Update -The Wall Street Journal has gotten hold of Riccitiello’s resignation letter which we’ve re-posted below.
John Riccitiello has stepped down as the CEO of Electronic Arts and will be replaced by former EA CEO Larry Probst until a permanent replacement can be found for Riccitiello.
Riccitiello became EA’s CEO in 2007 and has always had a more favourable reputation than other gaming CEOs such as Bobby Kotick who is hated by fans.
It’s know that Riccitiello actually plays a lot of games, including EA’s competitors and not just their own.
The full press release can be found below.
REDWOOD CITY, Calif.—(BUSINESS WIRE)— Electronic Arts Inc. (NASDAQ: EA) today announced that John Riccitiello will step down as Chief Executive Officer and as a member of the Board of Directors, effective March 30. The Board has appointed Larry Probst as Executive Chairman to ensure a smooth transition and to lead EA’s executive team while the Board conducts a search for a permanent CEO. The Board will consider internal and external candidates with the assistance of a leading executive search firm.
Mr. Probst has played a leadership role at EA since 1991. In addition to serving as Chairman of the Board since 1994, he previously served as the Company’s CEO from 1991 to 2007. As CEO, Probst successfully grew the Company’s annual revenues from $175 million to approximately $3 billion, led EA into new platforms such as mobile, online and other emerging markets and expanded its international presence to more than 75 countries.
“We thank John for his contributions to EA since he was appointed CEO in 2007, especially the passion, dedication and energy he brought to the Company every single day,” said Mr. Probst. “John has worked hard to lead the Company through challenging transitions in our industry, and was instrumental in driving our very significant growth in digital revenues. We appreciate John’s leadership and the many important strategic initiatives he has driven for the Company. We have mutually agreed that this is the right time for a leadership transition.”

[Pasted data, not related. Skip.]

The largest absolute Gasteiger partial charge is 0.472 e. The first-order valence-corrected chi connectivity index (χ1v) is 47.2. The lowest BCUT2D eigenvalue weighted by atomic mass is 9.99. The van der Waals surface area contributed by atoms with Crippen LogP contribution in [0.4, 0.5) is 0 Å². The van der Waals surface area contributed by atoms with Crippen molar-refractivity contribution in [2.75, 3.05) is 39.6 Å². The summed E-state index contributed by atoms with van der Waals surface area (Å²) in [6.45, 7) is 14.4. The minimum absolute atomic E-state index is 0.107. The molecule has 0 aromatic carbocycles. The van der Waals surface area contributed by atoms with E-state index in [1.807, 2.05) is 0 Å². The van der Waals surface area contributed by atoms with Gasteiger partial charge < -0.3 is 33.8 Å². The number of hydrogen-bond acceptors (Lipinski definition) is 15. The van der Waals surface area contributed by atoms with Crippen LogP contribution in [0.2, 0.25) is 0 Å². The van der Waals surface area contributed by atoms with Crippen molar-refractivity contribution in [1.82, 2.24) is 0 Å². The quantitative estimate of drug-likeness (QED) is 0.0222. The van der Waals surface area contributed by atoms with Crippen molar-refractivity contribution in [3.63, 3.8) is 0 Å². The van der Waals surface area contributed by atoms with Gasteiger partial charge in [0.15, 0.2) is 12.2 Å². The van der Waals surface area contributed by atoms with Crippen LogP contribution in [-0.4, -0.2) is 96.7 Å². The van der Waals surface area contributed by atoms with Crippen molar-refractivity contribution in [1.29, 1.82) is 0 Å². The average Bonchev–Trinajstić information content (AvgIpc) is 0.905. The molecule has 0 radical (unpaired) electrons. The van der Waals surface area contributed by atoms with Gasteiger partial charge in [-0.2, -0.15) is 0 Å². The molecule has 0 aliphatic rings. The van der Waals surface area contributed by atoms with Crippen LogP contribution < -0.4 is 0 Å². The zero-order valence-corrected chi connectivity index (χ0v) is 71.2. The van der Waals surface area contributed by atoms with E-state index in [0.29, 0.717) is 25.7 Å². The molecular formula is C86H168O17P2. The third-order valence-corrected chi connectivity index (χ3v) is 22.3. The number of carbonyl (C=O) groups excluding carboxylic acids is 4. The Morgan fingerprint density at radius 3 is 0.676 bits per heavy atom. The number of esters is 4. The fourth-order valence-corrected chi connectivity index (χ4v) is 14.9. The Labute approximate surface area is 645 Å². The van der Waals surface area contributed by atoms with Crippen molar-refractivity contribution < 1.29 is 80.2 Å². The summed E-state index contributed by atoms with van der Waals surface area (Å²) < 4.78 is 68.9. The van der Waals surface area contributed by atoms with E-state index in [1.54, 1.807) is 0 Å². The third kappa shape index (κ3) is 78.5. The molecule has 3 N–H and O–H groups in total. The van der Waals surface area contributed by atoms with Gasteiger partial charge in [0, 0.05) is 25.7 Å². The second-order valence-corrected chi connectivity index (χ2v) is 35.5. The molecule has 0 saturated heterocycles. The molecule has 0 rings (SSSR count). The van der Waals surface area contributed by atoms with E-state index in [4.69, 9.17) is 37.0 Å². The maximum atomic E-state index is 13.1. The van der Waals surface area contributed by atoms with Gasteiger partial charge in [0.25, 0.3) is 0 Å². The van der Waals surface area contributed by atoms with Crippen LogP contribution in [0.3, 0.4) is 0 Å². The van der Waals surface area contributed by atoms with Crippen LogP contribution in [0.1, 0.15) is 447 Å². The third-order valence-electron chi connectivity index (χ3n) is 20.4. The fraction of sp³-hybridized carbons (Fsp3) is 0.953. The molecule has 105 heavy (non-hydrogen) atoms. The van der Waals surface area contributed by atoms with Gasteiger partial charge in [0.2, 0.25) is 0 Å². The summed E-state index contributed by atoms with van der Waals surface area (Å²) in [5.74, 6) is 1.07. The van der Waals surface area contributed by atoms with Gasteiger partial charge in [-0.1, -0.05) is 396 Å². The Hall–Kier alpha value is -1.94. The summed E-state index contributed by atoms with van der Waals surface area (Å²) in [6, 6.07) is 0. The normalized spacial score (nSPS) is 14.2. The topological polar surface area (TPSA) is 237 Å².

On behalf of the Board, Lead Director Richard A. Simonson stated, “As we begin the CEO search, we are fortunate that Larry, who has a proven track record with our employees, partners and customers, has agreed to assume a day-to-day leadership role as Executive Chairman. He has 16 years of experience as CEO of EA and a deep understanding of the Company’s strategy, management team, business potential and industry trends.”
Mr. Riccitiello stated, “EA is an outstanding company with creative and talented employees, and it has been an honor to serve as the Company’s CEO. I am proud of what we have accomplished together, and after six years I feel it is the right time for me pass the baton and let new leadership take the Company into its next phase of innovation and growth. I remain very optimistic about EA’s future – there is a world class team driving the Company’s transition to the next generation of game consoles.”
To Everyone at EA –
I am writing with some tough news. I have resigned my position as EA’s CEO. I will be around for a couple of weeks, and I hope to have the chance to say goodbye to many of you. Larry Probst will be stepping in as Executive Chairman to help smooth the transition. Larry first hired me at EA in 1997 and he was an incredible leader for the company during the 16 years he served as CEO. While he will continue to be the Chairman of the US Olympic Committee, he will also provide leadership for EA until a permanent CEO is appointed.